The Sigurjon Olafsson Museum is dedicated to exhibiting works by the Icelandic sculptor, Sigurjon Olafsson. It was founded in 1984 by the artist’s widow Birgitta Spur, as a tribute to her late husband. She had the artist’s studio at Laugarnes converted to an exhibition space to house a large collection of his works. These include sculptures, sketches and drawings, as well as biographical material. Since 2012, the Sigurjon Olafsson Museum has been a division of National Gallery of Iceland.
In addition to its exhibition of Olafsson’s works, the museum sponsors various cultural programmes. Its weekly summer concerts have also become popular cultural events in Reykjavik.
The work of Sigurjon Olafsson
Born in Iceland, Sigurjon Olafsson (1908-1982) studied and worked in Denmark 1928-1945. Olafsson returned to Iceland in 1945. As one of the leading artists of the country, he was commissioned to create numerous challenging projects, among them a 90 m long relief at the Burfell hydropower station. He leaves eighteen public monuments in Reykjavik alone, Emblem of Iceland at Hagatorg and Throne Pillars by the Hofdi house perhaps being the best known.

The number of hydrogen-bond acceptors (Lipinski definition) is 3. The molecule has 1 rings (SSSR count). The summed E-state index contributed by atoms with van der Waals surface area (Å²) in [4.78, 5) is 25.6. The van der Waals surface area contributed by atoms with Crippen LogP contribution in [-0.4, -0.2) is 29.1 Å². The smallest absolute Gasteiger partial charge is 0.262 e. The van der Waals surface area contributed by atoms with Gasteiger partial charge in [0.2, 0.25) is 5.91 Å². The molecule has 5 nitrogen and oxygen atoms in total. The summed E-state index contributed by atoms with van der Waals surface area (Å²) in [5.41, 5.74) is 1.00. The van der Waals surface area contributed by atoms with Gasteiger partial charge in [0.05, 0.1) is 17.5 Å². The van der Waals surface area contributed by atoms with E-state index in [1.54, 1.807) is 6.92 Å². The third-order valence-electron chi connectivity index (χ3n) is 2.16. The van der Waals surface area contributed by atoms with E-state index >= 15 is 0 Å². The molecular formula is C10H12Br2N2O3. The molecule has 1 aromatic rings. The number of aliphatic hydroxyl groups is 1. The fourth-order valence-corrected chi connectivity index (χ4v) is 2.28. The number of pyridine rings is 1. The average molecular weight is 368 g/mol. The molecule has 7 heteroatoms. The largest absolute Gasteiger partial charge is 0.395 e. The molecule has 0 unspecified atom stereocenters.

Olafsson was an experimental artist who brought both classical schooling and artistic insight to a variety of materials from clay and plaster to wood, metal, stone and concrete. This versatility has inspired younger generations of Icelandic visual artists. His works are found at museums and private collections in Iceland, Denmark, Sweden, Italy and the United States.